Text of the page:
In the 1920s, contractors Nicholas Karrels and John Jepertinger of the Karrels Building Company purchased this two-block area and replatted it as Soelch’s Subdivision. As late as the early 1900s, the area was undeveloped marshland along the then-meandering Yahara River. The marsh was drained only after the Madison Park and Pleasure Drive Association initiated a project to straighten the Yahara River and line it with parks, thus domesticating a relatively untamed area. The district’s marshy beginnings remain visible in many of the buildings whose porches sag slightly as they sink into the soft ground.
Between 1924 and 1930, the Karrels Building Company constructed forty-eight bungalows, creating the only bungalow subdivision in Madison. The term bungalow can mean simply a small house, but here it refers to a simplified form of Craftsman-style houses made popular around 1900 in California. Although this district was a tract-housing development, the builders mixed and matched elements to create individual designs. Juxtaposed gables make for visually dynamic rooflines, and distinctive ornamentation on porches and dormers adds variety. Dormers, bracketed eaves, elliptical-arched porches, battered or tapered porch columns, and clipped gable ends are found in these bungalows. Most are built of clapboard, but some boast brick cladding, adding still more variety.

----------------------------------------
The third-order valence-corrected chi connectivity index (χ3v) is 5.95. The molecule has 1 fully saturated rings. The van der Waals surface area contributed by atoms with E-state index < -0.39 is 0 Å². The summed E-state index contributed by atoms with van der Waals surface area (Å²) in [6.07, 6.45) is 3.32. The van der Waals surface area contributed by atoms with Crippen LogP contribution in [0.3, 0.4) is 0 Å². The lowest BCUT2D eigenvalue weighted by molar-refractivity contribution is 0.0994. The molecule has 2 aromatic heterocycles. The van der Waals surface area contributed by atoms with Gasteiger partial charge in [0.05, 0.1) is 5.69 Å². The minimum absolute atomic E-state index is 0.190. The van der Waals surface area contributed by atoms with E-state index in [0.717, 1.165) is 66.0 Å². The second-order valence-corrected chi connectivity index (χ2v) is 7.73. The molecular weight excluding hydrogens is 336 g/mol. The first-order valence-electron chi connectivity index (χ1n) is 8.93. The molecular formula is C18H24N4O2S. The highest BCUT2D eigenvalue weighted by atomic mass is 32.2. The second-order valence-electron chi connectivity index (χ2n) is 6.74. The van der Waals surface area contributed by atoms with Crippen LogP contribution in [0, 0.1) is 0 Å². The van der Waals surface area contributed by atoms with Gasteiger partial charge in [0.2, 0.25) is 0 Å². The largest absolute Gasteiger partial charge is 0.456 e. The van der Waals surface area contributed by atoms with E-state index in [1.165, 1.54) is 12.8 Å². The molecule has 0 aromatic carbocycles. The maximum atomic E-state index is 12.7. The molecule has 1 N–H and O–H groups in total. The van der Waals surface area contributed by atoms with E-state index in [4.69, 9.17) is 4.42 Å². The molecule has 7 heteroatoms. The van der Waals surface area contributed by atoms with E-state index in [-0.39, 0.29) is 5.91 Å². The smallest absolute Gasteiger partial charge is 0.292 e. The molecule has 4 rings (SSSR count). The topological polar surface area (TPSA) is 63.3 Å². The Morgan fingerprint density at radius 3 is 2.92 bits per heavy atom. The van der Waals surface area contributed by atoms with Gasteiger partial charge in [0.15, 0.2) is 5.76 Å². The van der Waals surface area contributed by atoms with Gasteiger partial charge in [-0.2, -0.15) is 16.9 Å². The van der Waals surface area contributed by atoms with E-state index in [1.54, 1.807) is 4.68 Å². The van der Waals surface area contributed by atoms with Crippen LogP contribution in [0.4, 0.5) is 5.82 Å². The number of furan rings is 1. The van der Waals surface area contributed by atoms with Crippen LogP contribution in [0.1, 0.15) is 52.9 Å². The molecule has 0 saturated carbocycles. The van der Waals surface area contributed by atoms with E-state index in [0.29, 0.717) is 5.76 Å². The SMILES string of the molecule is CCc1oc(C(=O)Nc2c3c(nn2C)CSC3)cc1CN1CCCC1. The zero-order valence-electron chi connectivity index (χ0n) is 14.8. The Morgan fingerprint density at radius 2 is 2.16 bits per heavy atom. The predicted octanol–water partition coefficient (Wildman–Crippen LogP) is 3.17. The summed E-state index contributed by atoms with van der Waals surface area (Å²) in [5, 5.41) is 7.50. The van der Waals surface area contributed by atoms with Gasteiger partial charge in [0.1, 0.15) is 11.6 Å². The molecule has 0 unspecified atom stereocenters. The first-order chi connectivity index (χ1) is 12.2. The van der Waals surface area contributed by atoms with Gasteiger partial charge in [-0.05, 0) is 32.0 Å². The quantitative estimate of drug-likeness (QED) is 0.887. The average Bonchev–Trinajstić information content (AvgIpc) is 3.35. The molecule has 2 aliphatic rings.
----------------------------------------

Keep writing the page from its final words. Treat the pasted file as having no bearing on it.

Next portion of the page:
The Louis and Fannie Russos House (1925; 1438 Rutledge) has false half-timbering filled with stucco and an enclosed entrance vestibule. By contrast, classical references are found in the Maurice and Bessie Knutson House (1927; 1423 Spaight). Triplets of simple squared columns on the porch support a pediment undercut by an elliptical arch. Similarly, a number of the bungalows, such as the William and Harriet Larson House (1929; 1507 Spaight) and the Richard and Vera Jepertinger Duplex (1927; 618–620 S. Thornton), employ round-arched windows, sometimes grouped in sets of three with two smaller sashes flanking a larger one, hinting at the Palladian window.